By APNWLNS payday loans
December 5, 2006
An industry pundit with some serious delusions said that Open Source was "anti-capitalism." His assertion was that Open Source would not only cripple commercial software companies, but that the dot-communism crowd was doing so on purpose.
Silly executive! Increase your dosage and call me in the morning.
Every participant in every market reacts to every other participant both
individually and collectively. Regardless of their stripes, participants place their bets on solutions they believe will serve them the best. With technology, and especially IT technology, these are longer term wagers that may involve antes of capital, manpower, or sheer heartache.
I maintain the Open Source is a capitalist reaction to both new opportunities and market imbalances.
The opportunities afforded by Open Source are multifaceted. On the purely commercial aspect of it, there are financial (i.e., cheap) motives as well as strategic (i.e., CxOs want to consolidate IT skills, which in the long run saves money, which is cheap).
From the technical side, there are human desires to write systems code (every programmer secretly wants to be a systems programmer, and thus they will invest their time and talent for the joy and gory glory of contributing to Open Source projects). In production, Open Source gives IT professionals desired latitude to implement solutions that will not drive them into an early grave due to pure frustration with vendors.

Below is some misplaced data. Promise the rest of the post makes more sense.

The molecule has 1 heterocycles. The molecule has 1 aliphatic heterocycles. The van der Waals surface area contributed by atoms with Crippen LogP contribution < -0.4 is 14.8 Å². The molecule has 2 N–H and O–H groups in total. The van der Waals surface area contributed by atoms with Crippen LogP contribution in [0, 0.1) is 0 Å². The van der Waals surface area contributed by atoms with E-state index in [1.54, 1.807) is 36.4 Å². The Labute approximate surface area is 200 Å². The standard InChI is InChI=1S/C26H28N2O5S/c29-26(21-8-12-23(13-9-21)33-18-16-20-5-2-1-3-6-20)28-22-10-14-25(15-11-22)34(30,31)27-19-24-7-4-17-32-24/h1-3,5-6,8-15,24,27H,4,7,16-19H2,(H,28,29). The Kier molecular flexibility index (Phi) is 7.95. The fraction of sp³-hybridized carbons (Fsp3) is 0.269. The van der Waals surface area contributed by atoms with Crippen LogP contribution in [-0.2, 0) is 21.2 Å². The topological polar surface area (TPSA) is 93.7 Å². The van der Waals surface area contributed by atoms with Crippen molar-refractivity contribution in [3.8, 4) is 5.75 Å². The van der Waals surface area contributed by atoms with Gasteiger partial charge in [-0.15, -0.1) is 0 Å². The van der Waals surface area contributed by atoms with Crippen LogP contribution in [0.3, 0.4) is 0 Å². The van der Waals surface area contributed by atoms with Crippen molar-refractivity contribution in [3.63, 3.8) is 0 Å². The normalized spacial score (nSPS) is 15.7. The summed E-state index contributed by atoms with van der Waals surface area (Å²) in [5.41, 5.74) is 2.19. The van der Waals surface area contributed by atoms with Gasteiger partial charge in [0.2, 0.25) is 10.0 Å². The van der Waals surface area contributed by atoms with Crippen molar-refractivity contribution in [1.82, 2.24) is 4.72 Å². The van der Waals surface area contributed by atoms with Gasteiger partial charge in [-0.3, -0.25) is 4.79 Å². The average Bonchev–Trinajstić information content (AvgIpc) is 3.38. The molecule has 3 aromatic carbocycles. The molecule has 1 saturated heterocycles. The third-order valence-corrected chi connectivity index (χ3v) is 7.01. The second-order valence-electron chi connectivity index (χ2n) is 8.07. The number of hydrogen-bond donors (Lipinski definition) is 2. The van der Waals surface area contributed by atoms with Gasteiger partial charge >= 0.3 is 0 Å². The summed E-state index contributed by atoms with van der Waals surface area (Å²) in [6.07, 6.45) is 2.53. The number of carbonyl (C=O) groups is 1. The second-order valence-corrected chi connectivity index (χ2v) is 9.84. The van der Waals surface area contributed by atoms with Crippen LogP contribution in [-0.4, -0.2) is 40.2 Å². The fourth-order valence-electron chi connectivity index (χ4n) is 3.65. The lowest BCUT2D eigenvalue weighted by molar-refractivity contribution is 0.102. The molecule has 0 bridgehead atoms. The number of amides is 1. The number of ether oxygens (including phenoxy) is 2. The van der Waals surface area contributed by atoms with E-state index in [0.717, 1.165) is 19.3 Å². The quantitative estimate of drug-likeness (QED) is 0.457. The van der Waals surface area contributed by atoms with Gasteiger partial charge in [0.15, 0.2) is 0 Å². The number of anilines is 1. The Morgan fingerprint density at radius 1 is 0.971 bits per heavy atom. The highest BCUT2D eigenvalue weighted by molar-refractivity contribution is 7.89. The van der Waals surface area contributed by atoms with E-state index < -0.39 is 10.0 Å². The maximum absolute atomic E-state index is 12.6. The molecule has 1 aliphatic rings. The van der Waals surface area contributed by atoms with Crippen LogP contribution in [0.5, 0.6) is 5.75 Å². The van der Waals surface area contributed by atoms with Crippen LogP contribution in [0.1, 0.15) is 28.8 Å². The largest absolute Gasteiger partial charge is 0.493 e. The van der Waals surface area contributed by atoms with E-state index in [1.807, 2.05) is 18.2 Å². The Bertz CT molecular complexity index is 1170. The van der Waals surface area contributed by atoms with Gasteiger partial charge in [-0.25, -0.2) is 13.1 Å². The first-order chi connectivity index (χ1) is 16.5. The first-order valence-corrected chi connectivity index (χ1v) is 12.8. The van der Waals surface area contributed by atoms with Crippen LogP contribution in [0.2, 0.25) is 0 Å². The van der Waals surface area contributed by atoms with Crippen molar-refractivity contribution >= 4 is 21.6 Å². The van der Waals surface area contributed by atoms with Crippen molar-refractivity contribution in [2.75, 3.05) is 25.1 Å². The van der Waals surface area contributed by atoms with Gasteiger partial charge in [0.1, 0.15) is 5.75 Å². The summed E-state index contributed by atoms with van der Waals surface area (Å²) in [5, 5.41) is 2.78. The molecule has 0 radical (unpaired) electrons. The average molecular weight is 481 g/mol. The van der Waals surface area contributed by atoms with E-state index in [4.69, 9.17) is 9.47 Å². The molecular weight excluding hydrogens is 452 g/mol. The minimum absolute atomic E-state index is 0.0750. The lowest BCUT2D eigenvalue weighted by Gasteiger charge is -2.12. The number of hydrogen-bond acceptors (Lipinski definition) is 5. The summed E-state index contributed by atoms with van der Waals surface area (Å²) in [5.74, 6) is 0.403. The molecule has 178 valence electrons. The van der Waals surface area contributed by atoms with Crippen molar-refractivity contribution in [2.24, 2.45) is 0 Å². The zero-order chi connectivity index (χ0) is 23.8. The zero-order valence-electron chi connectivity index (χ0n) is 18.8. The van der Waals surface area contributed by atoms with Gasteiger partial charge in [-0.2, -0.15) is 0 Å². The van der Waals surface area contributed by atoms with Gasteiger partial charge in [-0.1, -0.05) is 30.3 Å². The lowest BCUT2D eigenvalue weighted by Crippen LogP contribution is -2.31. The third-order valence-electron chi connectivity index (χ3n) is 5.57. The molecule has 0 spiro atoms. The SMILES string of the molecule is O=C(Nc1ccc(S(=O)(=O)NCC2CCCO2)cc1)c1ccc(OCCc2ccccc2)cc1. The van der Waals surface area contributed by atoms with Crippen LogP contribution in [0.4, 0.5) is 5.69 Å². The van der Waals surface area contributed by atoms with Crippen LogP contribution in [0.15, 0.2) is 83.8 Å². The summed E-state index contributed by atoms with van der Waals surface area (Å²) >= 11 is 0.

All of these aspects, since they are based on free will and requisite investments, are capitalist reactions to the market. And the reaction is coming due to the perceived (if not actual) market imbalance held by vendors in general, and Microsoft in particular.
Markets react negatively when any one company or set of companies gain too much power (take note Larry … a backlash awaits you). If the market can invest in competing solutions, they do so, or at very least they will invest enough in competing solutions to keep the primary vendor on guard (I used to keep coffee mugs from IBM, DEC, and HP in my office and would use a competitor’s mug on days when a sales person was scheduled to visit). When voting with dollars fails, the market will employ the heavy club of government and unleash anti-trust hell hounds on the market leader.
Open Source is a market reaction to the dominance of a mindset — that the bulk of a solution set should come from a vendor. Though Microsoft is the obvious villain in this tale, so too are HP, IBM, and Sun who (for servers at least) long tried to build barriers to customers investing in competing technologies. Linux made the game nearly vender neutral, and eliminated the imbalance in the market.